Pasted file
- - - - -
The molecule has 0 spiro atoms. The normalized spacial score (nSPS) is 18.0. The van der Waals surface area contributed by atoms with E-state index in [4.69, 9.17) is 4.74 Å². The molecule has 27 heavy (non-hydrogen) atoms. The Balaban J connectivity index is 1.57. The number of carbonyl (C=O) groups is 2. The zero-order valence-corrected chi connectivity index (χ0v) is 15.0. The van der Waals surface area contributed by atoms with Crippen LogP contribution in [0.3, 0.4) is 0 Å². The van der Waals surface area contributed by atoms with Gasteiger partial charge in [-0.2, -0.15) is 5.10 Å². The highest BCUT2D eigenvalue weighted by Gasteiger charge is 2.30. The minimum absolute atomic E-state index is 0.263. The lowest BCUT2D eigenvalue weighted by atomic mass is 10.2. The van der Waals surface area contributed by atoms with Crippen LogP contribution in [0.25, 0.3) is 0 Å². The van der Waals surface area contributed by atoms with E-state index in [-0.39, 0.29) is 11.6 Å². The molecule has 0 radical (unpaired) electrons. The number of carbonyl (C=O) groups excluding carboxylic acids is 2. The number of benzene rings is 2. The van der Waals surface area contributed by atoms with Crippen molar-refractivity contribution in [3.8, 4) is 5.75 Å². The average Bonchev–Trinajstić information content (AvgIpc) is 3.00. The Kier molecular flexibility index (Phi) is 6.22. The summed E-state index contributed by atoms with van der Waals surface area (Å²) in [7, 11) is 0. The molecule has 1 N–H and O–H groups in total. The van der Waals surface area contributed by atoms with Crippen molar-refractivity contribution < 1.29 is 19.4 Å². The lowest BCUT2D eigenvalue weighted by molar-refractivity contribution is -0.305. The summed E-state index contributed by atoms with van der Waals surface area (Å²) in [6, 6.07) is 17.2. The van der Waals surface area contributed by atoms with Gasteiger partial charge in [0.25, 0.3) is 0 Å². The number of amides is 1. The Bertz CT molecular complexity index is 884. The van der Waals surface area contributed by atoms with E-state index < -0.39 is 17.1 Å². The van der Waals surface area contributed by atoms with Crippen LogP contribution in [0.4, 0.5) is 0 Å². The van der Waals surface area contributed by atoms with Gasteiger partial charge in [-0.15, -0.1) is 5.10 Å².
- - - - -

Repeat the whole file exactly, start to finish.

The molecule has 0 spiro atoms. The normalized spacial score (nSPS) is 18.0. The van der Waals surface area contributed by atoms with E-state index in [4.69, 9.17) is 4.74 Å². The molecule has 27 heavy (non-hydrogen) atoms. The Balaban J connectivity index is 1.57. The number of carbonyl (C=O) groups is 2. The zero-order valence-corrected chi connectivity index (χ0v) is 15.0. The van der Waals surface area contributed by atoms with Crippen LogP contribution in [0.3, 0.4) is 0 Å². The van der Waals surface area contributed by atoms with Gasteiger partial charge in [-0.2, -0.15) is 5.10 Å². The highest BCUT2D eigenvalue weighted by Gasteiger charge is 2.30. The minimum absolute atomic E-state index is 0.263. The lowest BCUT2D eigenvalue weighted by atomic mass is 10.2. The van der Waals surface area contributed by atoms with Crippen LogP contribution in [0.25, 0.3) is 0 Å². The van der Waals surface area contributed by atoms with E-state index in [-0.39, 0.29) is 11.6 Å². The molecule has 0 radical (unpaired) electrons. The number of carbonyl (C=O) groups excluding carboxylic acids is 2. The number of benzene rings is 2. The van der Waals surface area contributed by atoms with Crippen molar-refractivity contribution in [3.8, 4) is 5.75 Å². The average Bonchev–Trinajstić information content (AvgIpc) is 3.00. The Kier molecular flexibility index (Phi) is 6.22. The summed E-state index contributed by atoms with van der Waals surface area (Å²) in [7, 11) is 0. The molecule has 1 N–H and O–H groups in total. The van der Waals surface area contributed by atoms with Crippen molar-refractivity contribution < 1.29 is 19.4 Å². The lowest BCUT2D eigenvalue weighted by molar-refractivity contribution is -0.305. The summed E-state index contributed by atoms with van der Waals surface area (Å²) in [6, 6.07) is 17.2. The van der Waals surface area contributed by atoms with Gasteiger partial charge in [0.25, 0.3) is 0 Å². The number of amides is 1. The Bertz CT molecular complexity index is 884. The van der Waals surface area contributed by atoms with E-state index < -0.39 is 17.1 Å². The van der Waals surface area contributed by atoms with Crippen LogP contribution in [0.4, 0.5) is 0 Å². The van der Waals surface area contributed by atoms with Gasteiger partial charge in [-0.15, -0.1) is 5.10 Å².